Since Ferrari was totally out of contention, they didn’t bother to come to the Glen in 1962 (they also skipped 1961 because they had already won the Championship). With one race left after Watkins Glen (the South African Grand Prix), Hill could win the Championship if he finished ahead of rivals Clark and McLaren.
The race weather was dry but overcast. Ask me how I know. My Dad and I had packed beer, a cookstove, and sleeping bags (no tent or anything useful like that – we were not a camping family) and headed to the race. On the way out, I drove the 356 for the first time (underage, of course). My Dad pulled over on the N.Y. Thruway and turned it over to me. As I carefully matched the speed limit, he prodded, “if you are going to drive, then drive it,” and I was probably around 80 as we passed a State Cop in the median. I saw my life flash before my eyes. But he stayed put, and I pulled over as soon as we were out of sight.
We arrived the day before the race, parked in the infield, and set about cooking a steak. After dinner, we wandered around and then attempted to sleep despite some fairly rowdy and drunken neighbors. Although not cold by October Watkins Glen standards, it was pretty chilly on the ground in a crappy sleeping bag, so we retreated to the 356, reclined the seats, and spent an uncomfortable night.
Qualifying was different in 1962 than it is now: practice and qualifying were combined, and there were sessions on Friday and Saturday afternoons. Clark, in his Lotus-Climax, set a new course record of 1:15.8 (averaging 111 MPH with ~185 HP on skinny tires!) on Friday, and this held up due to rain on Saturday. He started on the pole among a total of 18 cars. Gurney qualified fourth.
Without a cell phone and Race Hero or big scoreboards, it was pretty difficult to follow the race. The report which follows is based on web research, not my teenage memory. (And actually, I had always thought I went to the 1961 race. It was only in researching for this column that I noticed the number on Gurney’s car, which meant it was 1962.) Clark and Graham Hill ran away with the race, swapping the lead a couple of times, but Clark winning by 9 seconds. No other cars were on the same lap, and only 13 cars were running at the end. Gurney ran as high as third, but his car fell off at the end, and he finished fifth.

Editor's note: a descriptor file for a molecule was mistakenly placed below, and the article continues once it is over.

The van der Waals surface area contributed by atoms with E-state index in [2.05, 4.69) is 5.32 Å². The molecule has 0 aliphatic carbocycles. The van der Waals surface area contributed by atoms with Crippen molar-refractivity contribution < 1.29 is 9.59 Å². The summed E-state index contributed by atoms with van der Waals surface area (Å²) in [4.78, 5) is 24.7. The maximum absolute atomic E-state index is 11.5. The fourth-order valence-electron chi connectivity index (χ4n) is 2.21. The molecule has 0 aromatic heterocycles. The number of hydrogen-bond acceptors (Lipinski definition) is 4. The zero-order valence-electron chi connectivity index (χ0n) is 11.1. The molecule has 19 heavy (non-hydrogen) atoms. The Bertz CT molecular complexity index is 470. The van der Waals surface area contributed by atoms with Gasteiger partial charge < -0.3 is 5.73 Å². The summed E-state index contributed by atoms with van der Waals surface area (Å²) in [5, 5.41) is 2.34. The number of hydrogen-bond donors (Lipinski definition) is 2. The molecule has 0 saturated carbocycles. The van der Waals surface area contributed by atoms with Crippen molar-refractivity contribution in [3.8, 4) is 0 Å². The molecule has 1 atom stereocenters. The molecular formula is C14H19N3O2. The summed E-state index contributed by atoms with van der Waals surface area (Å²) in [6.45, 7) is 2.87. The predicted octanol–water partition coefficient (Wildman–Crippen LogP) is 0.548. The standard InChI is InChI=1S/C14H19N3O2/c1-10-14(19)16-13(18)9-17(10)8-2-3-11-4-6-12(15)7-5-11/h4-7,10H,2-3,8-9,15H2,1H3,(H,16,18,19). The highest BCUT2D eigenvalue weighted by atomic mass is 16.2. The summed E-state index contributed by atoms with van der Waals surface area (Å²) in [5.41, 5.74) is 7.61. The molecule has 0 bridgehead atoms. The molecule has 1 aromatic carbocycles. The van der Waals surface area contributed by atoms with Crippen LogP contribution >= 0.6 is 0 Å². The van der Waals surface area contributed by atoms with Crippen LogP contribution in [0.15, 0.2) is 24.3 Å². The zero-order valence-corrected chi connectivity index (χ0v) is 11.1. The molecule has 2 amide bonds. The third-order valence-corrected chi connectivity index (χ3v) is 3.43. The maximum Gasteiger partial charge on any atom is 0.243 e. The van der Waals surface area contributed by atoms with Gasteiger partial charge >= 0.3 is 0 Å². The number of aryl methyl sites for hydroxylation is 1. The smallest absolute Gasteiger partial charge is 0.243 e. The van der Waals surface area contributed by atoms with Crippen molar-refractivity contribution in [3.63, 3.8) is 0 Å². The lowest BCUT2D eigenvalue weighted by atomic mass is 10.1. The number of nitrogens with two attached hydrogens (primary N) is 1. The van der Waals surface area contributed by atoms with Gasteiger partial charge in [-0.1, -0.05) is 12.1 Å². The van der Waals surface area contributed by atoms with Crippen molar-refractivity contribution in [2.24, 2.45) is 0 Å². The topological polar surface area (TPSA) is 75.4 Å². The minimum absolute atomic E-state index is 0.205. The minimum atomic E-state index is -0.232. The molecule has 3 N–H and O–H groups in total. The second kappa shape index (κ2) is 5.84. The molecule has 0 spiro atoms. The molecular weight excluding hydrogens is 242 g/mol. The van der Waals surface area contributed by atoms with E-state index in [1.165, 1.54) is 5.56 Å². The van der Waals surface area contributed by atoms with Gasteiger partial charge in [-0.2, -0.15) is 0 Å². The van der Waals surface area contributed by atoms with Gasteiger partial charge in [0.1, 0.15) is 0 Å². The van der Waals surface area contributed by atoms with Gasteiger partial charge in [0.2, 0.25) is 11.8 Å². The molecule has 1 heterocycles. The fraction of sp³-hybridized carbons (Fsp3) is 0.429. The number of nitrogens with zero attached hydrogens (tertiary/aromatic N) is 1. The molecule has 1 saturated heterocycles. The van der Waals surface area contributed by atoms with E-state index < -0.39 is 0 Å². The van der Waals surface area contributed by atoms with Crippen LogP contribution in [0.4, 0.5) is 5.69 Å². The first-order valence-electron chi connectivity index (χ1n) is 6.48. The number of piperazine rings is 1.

In the final race of the 1962 season, two months later, Clark was leading easily before an oil leak ended his day. Graham Hill won the race and the Championship.
Back to the Glen story, my Dad and I packed up and headed home. He drove the whole way. I later went to one other WGI F1 race with my Dad when I was in college. That was the first time I ever had a beer in the morning to combat a hangover.
Everyone needs to go to the Glen! And make sure you drive the old original road course. Here is a nice article about the history of the courses used.
Interesting note: the really crappy pictures that I took were done with the camera that is shown in one of the pictures, which was a pretty weird little camera – not a common one. It was a half-frame 16mm thing, and the pictures always sucked. I don’t know why my father used it.
– Bill Seymour